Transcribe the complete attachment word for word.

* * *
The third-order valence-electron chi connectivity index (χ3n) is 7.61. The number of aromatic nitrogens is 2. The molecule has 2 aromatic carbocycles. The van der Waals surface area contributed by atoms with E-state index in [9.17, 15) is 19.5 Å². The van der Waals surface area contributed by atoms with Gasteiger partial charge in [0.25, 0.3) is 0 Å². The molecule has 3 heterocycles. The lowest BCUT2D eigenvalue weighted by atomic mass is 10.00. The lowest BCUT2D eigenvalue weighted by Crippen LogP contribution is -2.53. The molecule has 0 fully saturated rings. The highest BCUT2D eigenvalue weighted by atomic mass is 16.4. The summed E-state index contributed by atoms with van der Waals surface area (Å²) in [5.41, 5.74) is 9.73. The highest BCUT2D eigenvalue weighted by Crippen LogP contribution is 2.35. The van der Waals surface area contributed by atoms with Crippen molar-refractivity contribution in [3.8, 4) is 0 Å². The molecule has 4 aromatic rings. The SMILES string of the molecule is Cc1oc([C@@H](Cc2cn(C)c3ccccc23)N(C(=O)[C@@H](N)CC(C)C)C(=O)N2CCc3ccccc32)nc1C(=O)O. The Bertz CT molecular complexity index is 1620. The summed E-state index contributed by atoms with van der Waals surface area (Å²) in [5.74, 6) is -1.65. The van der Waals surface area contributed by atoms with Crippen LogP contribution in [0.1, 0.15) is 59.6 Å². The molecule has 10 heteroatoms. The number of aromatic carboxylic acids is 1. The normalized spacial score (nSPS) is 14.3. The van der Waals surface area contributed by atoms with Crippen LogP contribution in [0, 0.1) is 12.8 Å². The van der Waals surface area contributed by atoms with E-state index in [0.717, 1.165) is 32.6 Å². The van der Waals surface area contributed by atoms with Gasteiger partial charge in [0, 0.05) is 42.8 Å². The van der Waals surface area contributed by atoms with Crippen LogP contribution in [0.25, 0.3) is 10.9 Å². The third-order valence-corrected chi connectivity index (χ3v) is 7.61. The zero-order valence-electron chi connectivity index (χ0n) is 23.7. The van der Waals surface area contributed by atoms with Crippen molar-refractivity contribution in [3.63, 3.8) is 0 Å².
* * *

The third-order valence-electron chi connectivity index (χ3n) is 7.61. The number of aromatic nitrogens is 2. The molecule has 2 aromatic carbocycles. The van der Waals surface area contributed by atoms with E-state index in [9.17, 15) is 19.5 Å². The van der Waals surface area contributed by atoms with Gasteiger partial charge in [0.25, 0.3) is 0 Å². The molecule has 3 heterocycles. The lowest BCUT2D eigenvalue weighted by atomic mass is 10.00. The lowest BCUT2D eigenvalue weighted by Crippen LogP contribution is -2.53. The molecule has 0 fully saturated rings. The highest BCUT2D eigenvalue weighted by atomic mass is 16.4. The summed E-state index contributed by atoms with van der Waals surface area (Å²) in [5.41, 5.74) is 9.73. The highest BCUT2D eigenvalue weighted by Crippen LogP contribution is 2.35. The van der Waals surface area contributed by atoms with Crippen molar-refractivity contribution in [3.8, 4) is 0 Å². The molecule has 4 aromatic rings. The SMILES string of the molecule is Cc1oc([C@@H](Cc2cn(C)c3ccccc23)N(C(=O)[C@@H](N)CC(C)C)C(=O)N2CCc3ccccc32)nc1C(=O)O. The Bertz CT molecular complexity index is 1620. The summed E-state index contributed by atoms with van der Waals surface area (Å²) in [5.74, 6) is -1.65. The van der Waals surface area contributed by atoms with Crippen LogP contribution in [0.1, 0.15) is 59.6 Å². The molecule has 10 heteroatoms. The number of aromatic carboxylic acids is 1. The normalized spacial score (nSPS) is 14.3. The van der Waals surface area contributed by atoms with Crippen LogP contribution in [0, 0.1) is 12.8 Å². The van der Waals surface area contributed by atoms with E-state index in [0.717, 1.165) is 32.6 Å². The van der Waals surface area contributed by atoms with Gasteiger partial charge in [0, 0.05) is 42.8 Å². The van der Waals surface area contributed by atoms with Crippen LogP contribution in [0.25, 0.3) is 10.9 Å². The third-order valence-corrected chi connectivity index (χ3v) is 7.61. The zero-order valence-electron chi connectivity index (χ0n) is 23.7. The van der Waals surface area contributed by atoms with Crippen molar-refractivity contribution in [3.63, 3.8) is 0 Å².